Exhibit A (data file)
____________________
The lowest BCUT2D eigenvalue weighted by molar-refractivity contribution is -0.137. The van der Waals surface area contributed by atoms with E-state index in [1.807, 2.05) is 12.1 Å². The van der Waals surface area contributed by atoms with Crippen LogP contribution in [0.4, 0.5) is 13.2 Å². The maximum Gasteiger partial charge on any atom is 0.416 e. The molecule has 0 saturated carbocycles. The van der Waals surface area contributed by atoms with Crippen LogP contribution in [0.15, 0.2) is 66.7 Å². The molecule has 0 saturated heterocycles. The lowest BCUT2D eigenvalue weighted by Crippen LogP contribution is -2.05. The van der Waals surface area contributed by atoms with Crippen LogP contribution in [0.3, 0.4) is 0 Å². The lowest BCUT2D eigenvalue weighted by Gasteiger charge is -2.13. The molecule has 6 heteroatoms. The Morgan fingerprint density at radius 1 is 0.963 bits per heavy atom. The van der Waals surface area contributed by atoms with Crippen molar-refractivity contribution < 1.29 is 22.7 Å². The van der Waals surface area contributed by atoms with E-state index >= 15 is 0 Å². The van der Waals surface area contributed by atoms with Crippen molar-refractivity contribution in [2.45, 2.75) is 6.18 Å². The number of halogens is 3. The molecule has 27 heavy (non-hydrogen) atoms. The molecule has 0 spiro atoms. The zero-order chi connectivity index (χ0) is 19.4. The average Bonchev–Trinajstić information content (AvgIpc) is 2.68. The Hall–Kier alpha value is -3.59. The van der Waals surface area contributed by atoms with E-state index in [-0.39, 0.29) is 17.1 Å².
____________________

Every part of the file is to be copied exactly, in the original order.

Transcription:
The lowest BCUT2D eigenvalue weighted by molar-refractivity contribution is -0.137. The van der Waals surface area contributed by atoms with E-state index in [1.807, 2.05) is 12.1 Å². The van der Waals surface area contributed by atoms with Crippen LogP contribution in [0.4, 0.5) is 13.2 Å². The maximum Gasteiger partial charge on any atom is 0.416 e. The molecule has 0 saturated carbocycles. The van der Waals surface area contributed by atoms with Crippen LogP contribution in [0.15, 0.2) is 66.7 Å². The molecule has 0 saturated heterocycles. The lowest BCUT2D eigenvalue weighted by Crippen LogP contribution is -2.05. The van der Waals surface area contributed by atoms with Crippen LogP contribution in [0.3, 0.4) is 0 Å². The lowest BCUT2D eigenvalue weighted by Gasteiger charge is -2.13. The molecule has 6 heteroatoms. The Morgan fingerprint density at radius 1 is 0.963 bits per heavy atom. The van der Waals surface area contributed by atoms with Crippen molar-refractivity contribution < 1.29 is 22.7 Å². The van der Waals surface area contributed by atoms with E-state index >= 15 is 0 Å². The van der Waals surface area contributed by atoms with Crippen molar-refractivity contribution in [2.45, 2.75) is 6.18 Å². The number of halogens is 3. The molecule has 27 heavy (non-hydrogen) atoms. The molecule has 0 spiro atoms. The zero-order chi connectivity index (χ0) is 19.4. The average Bonchev–Trinajstić information content (AvgIpc) is 2.68. The Hall–Kier alpha value is -3.59. The van der Waals surface area contributed by atoms with E-state index in [-0.39, 0.29) is 17.1 Å².